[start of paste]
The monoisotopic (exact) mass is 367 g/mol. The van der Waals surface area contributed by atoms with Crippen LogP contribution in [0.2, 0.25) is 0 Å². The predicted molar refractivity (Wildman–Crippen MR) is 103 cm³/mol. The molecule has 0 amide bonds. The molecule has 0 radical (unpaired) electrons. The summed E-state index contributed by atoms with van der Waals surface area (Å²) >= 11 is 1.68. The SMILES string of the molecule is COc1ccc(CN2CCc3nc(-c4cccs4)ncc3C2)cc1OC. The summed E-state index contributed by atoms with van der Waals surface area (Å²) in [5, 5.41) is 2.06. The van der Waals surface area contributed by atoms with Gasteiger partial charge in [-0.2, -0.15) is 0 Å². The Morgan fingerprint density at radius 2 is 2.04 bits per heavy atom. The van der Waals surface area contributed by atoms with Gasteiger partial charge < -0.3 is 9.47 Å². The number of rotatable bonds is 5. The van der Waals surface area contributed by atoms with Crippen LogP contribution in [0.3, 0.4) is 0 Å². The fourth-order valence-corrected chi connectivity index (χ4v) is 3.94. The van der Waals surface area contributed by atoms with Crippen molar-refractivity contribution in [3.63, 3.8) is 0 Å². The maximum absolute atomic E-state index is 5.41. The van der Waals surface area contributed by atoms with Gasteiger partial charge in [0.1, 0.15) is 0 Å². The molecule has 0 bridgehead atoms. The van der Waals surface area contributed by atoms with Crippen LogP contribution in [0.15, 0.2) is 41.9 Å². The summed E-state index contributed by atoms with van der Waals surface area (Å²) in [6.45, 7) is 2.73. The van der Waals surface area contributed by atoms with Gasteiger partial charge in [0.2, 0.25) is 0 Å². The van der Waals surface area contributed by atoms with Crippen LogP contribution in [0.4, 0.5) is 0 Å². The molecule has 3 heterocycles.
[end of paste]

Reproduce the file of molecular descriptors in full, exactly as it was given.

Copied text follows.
The monoisotopic (exact) mass is 367 g/mol. The van der Waals surface area contributed by atoms with Crippen LogP contribution in [0.2, 0.25) is 0 Å². The predicted molar refractivity (Wildman–Crippen MR) is 103 cm³/mol. The molecule has 0 amide bonds. The molecule has 0 radical (unpaired) electrons. The summed E-state index contributed by atoms with van der Waals surface area (Å²) >= 11 is 1.68. The SMILES string of the molecule is COc1ccc(CN2CCc3nc(-c4cccs4)ncc3C2)cc1OC. The summed E-state index contributed by atoms with van der Waals surface area (Å²) in [5, 5.41) is 2.06. The van der Waals surface area contributed by atoms with Gasteiger partial charge in [-0.2, -0.15) is 0 Å². The Morgan fingerprint density at radius 2 is 2.04 bits per heavy atom. The van der Waals surface area contributed by atoms with Gasteiger partial charge < -0.3 is 9.47 Å². The number of rotatable bonds is 5. The van der Waals surface area contributed by atoms with Crippen LogP contribution in [0.3, 0.4) is 0 Å². The fourth-order valence-corrected chi connectivity index (χ4v) is 3.94. The van der Waals surface area contributed by atoms with Crippen molar-refractivity contribution in [3.63, 3.8) is 0 Å². The maximum absolute atomic E-state index is 5.41. The van der Waals surface area contributed by atoms with Gasteiger partial charge in [0.1, 0.15) is 0 Å². The molecule has 0 bridgehead atoms. The van der Waals surface area contributed by atoms with Crippen LogP contribution in [0.15, 0.2) is 41.9 Å². The summed E-state index contributed by atoms with van der Waals surface area (Å²) in [6.45, 7) is 2.73. The van der Waals surface area contributed by atoms with Gasteiger partial charge in [0.2, 0.25) is 0 Å². The van der Waals surface area contributed by atoms with Crippen LogP contribution in [0.4, 0.5) is 0 Å². The molecule has 3 heterocycles.